And while the Chinese ambassador was summoned by Wong for a dressing down in Canberra, there were no immediate plans to recall our ambassador to Beijing or indications a mooted visit this year from a senior Chinese figure would be canned.

Professor Bing Ling, a Chinese law expert from the University of Sydney, said the level of secrecy around Dr Yang’s case was high, even given the usual opacity of China’s legal system. And the fact that Australia’s requests for information from the most senior levels of government were being met with silence did not bode well.

“Usually in this kind if context you would expect a report giving some details of the charge and the reasons for the sentence. This has not happened yet and it would be quite extraordinary if this silence should continue,” he said.

He said part of the reason for the secrecy - and the harsh punishment meted out - could be the fact the Dr Yang himself was previously employed by China’s spy service, having been posted overseas in the late 1990s before resigning from his role with the State Security Ministry.

“Dr Yang has an unusual background,” Prof Ling said.

“A big question is could his previous engagement with the central nervous system of the Chinese government, the spy agency, be a major factor in why he’s being punished now?

Australian writer and academic Yang Hengjun has been given a suspended death sentence in China on national security charges.
Australian writer and academic Yang Hengjun has been given a suspended death sentence in China on national security charges. Credit: TheWest

“If we could see the judgement from the courts that would be the only way for us to get this answer.”

But in the meantime, the only fragile lines of hope remaining for Dr Yang were the slim potential of medical parole, where foreign prisoners have been sent overseas, or the commutation of his sentence to life or 25 years in prison should he be of good behaviour for the next two years.

“An appeal is possible, but in practical terms an appeal would be futile,” he said.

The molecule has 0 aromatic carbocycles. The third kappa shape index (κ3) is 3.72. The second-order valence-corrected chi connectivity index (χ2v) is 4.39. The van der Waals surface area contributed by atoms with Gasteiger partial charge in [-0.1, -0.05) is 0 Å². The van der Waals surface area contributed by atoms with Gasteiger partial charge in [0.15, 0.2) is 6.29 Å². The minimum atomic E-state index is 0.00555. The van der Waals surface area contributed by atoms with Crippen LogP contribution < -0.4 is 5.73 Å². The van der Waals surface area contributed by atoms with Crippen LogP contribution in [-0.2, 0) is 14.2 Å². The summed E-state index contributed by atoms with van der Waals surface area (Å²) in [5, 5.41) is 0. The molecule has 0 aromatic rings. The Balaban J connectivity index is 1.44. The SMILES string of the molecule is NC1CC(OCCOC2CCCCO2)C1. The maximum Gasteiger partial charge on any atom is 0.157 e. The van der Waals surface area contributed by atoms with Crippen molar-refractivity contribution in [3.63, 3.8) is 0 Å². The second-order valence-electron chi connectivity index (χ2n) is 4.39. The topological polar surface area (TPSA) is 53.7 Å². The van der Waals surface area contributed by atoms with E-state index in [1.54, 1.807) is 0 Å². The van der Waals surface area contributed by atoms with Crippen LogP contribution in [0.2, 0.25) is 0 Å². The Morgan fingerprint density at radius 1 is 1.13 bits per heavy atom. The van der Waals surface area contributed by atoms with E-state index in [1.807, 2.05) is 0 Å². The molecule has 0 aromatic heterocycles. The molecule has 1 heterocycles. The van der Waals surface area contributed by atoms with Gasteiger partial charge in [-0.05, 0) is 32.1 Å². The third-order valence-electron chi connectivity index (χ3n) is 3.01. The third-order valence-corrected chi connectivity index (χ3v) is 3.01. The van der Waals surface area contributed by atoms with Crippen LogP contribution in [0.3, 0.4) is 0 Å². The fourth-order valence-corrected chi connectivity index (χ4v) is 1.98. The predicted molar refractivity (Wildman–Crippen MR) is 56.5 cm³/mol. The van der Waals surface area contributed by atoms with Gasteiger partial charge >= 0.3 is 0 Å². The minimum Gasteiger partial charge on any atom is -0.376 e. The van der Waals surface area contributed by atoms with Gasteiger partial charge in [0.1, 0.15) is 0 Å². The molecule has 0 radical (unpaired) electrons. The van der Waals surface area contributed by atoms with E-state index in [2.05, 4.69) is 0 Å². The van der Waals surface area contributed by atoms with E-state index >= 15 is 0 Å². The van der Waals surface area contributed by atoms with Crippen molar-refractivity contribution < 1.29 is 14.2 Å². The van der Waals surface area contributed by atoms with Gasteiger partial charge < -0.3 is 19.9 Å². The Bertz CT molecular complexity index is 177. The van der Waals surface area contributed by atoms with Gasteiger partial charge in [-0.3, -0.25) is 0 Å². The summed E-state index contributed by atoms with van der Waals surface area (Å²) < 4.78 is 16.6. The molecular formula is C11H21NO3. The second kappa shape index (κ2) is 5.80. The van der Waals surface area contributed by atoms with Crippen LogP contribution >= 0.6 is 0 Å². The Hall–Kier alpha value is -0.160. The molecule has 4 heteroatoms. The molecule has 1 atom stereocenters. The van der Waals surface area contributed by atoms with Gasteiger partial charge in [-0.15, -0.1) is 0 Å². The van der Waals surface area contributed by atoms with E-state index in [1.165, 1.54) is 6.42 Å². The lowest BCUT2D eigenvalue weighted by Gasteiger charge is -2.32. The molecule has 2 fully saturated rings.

“A case like this would be decided by the Chinese Communist Party and one this prominent would be decided by its most senior ranks.”

Aside from the human story behind what security expert Justin Bassi described as “hostage diplomacy”, the case also has broader economic risks if relations with our biggest trading partner worsen again. That includes the rivers of Australian wine at stake with the Chinese tariffs that could potentially be lifted in March.

Ms Cheng’s on-stage ebullience on being released was matched by that of Anthony Albanese just days later in November when he became the first Australian PM to visit the Asian super power since 2016. At that time he was celebrating the “constructive dialogue” with Beijing.

“This was a point where the relationship moved forward, where dialogue occurred in a way that was respectful,” Mr Albanese said at the end of that visit.

As an already gravely ill Dr Yang weighs up whether or not to appeal his sentence - an option with extremely limited likelihood of success given China’s closed courts and the political nature of his conviction - Australia’s foreign minister faces one of her toughest professional and personal challenges.

And all of this without addressing the fraught and growing tensions of China’s military expansion in the Pacific and South China Sea.

It’s a time to tread very carefully indeed.